Ritual Deposits at El Marquesillo, Veracruz: Examples of Long-Term Collective Social Memory
Author(s): Travis Doering
The settlement of El Marquesillo in Southern Veracruz was inhabited during the Mesoamerican Early Formative period, emerged as an Olmec center during the Middle Formative period, and remained occupied throughout the remainder of the pre-Columbian period. During the late Middle to early Late Formative period an Olmec monumental tabletop throne was ritually terminated and deposited. This interment was accompanied by two substantial offerings suggestive of a feasting event. More than a millennium later, during the late Classic period, three more meticulously placed offerings were cached nearby. Based on various lines of evidence, these later offerings appear to have been expressions of long-term social memory designed to recall the Formative period Olmec activities. This paper reviews the details of these depositions and their potential relationships.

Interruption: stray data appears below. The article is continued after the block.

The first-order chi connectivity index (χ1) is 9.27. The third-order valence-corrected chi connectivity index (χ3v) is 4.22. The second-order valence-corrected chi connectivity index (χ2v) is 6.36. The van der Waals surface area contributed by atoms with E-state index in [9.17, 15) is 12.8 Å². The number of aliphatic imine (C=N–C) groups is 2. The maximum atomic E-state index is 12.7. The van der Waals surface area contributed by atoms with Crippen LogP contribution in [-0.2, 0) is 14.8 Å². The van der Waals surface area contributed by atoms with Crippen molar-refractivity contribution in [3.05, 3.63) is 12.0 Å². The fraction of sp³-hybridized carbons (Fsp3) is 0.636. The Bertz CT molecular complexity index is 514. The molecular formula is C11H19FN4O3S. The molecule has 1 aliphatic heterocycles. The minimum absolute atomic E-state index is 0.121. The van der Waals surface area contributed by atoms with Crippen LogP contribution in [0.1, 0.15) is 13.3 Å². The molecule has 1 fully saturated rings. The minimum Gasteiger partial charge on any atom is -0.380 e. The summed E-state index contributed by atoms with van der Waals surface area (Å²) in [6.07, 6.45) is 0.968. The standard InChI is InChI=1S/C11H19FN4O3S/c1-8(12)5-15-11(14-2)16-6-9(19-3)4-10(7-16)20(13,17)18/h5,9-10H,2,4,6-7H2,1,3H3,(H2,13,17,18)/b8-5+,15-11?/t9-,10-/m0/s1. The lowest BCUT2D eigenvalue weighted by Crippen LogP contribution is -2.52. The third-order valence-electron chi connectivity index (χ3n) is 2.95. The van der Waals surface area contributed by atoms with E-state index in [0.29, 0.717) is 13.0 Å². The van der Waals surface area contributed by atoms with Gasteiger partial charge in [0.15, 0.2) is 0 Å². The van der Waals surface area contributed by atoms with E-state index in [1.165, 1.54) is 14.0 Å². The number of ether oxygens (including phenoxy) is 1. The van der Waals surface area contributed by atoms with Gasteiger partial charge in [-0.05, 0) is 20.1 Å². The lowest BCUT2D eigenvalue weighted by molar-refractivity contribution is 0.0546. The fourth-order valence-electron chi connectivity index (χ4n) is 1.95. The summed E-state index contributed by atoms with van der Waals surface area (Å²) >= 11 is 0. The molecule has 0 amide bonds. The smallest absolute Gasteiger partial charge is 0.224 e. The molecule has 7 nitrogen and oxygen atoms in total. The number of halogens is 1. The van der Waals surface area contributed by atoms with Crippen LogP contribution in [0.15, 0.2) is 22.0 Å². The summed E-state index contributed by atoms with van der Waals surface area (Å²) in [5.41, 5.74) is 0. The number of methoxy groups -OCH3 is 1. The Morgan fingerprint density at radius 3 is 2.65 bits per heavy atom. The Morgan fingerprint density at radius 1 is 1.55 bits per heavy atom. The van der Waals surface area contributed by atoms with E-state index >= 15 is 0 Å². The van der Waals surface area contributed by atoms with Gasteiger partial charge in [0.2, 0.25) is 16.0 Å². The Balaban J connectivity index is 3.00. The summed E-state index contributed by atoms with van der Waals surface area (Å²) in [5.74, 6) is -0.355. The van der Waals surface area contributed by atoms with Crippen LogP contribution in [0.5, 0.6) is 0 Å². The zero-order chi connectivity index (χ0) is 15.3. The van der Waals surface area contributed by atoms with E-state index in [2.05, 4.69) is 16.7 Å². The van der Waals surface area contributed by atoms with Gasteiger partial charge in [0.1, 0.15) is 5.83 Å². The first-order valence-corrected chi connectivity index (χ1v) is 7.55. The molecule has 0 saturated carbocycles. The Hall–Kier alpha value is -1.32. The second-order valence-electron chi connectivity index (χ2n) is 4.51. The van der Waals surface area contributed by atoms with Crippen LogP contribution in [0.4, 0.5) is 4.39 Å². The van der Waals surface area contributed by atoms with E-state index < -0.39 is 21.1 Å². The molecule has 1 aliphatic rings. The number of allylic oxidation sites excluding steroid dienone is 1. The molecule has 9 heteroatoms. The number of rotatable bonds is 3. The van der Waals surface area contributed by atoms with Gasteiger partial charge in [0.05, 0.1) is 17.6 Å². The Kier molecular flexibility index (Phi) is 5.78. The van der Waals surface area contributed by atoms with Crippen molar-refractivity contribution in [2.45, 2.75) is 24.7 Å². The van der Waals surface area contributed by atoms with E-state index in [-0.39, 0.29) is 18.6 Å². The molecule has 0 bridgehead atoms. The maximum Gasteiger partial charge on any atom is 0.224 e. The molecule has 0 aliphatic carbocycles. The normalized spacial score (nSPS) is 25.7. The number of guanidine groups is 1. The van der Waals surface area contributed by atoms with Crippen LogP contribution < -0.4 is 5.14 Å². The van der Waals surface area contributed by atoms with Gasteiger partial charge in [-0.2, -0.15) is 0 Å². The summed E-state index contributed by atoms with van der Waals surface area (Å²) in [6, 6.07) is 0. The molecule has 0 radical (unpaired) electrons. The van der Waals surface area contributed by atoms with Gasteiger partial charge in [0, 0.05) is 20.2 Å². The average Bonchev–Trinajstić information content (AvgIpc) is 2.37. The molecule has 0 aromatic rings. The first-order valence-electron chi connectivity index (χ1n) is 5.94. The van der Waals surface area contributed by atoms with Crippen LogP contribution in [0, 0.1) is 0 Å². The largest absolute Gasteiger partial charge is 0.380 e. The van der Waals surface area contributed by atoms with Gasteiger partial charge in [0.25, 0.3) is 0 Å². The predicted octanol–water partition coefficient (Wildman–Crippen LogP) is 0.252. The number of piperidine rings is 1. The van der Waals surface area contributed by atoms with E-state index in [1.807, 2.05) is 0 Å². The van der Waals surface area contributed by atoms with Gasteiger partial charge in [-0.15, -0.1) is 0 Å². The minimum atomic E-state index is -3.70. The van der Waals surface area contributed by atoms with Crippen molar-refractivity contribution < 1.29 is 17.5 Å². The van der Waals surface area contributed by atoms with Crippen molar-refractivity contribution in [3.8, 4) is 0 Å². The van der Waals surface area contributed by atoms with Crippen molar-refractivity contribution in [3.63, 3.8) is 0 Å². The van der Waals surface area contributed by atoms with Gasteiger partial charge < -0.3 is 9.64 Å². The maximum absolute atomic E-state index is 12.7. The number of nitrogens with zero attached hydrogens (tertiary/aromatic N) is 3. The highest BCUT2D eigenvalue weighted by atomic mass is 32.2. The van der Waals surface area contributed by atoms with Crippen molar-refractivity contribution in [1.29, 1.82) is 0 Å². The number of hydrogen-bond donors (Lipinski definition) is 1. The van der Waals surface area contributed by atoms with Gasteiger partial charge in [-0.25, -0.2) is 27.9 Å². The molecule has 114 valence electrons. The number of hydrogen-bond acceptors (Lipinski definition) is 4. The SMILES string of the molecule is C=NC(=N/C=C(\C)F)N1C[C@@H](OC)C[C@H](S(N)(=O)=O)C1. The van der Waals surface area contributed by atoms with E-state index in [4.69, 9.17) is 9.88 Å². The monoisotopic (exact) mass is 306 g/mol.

This Resource is Part of the Following Collections
- Society for American Archaeology 81st Annual Meeting, Orlando, FL (2016) •
- Incidencia, articulación e innovación del conocimiento arqueológico en la Costa del Golfo mesoamericano: Organización Ideológica, Política y Ritual.
Cite this Record
Ritual Deposits at El Marquesillo, Veracruz: Examples of Long-Term Collective Social Memory. Travis Doering. Presented at The 81st Annual Meeting of the Society for American Archaeology, Orlando, Florida. 2016 ( tDAR id: 403639)
min long: -107.271; min lat: 12.383 ; max long: -86.353; max lat: 23.08 ;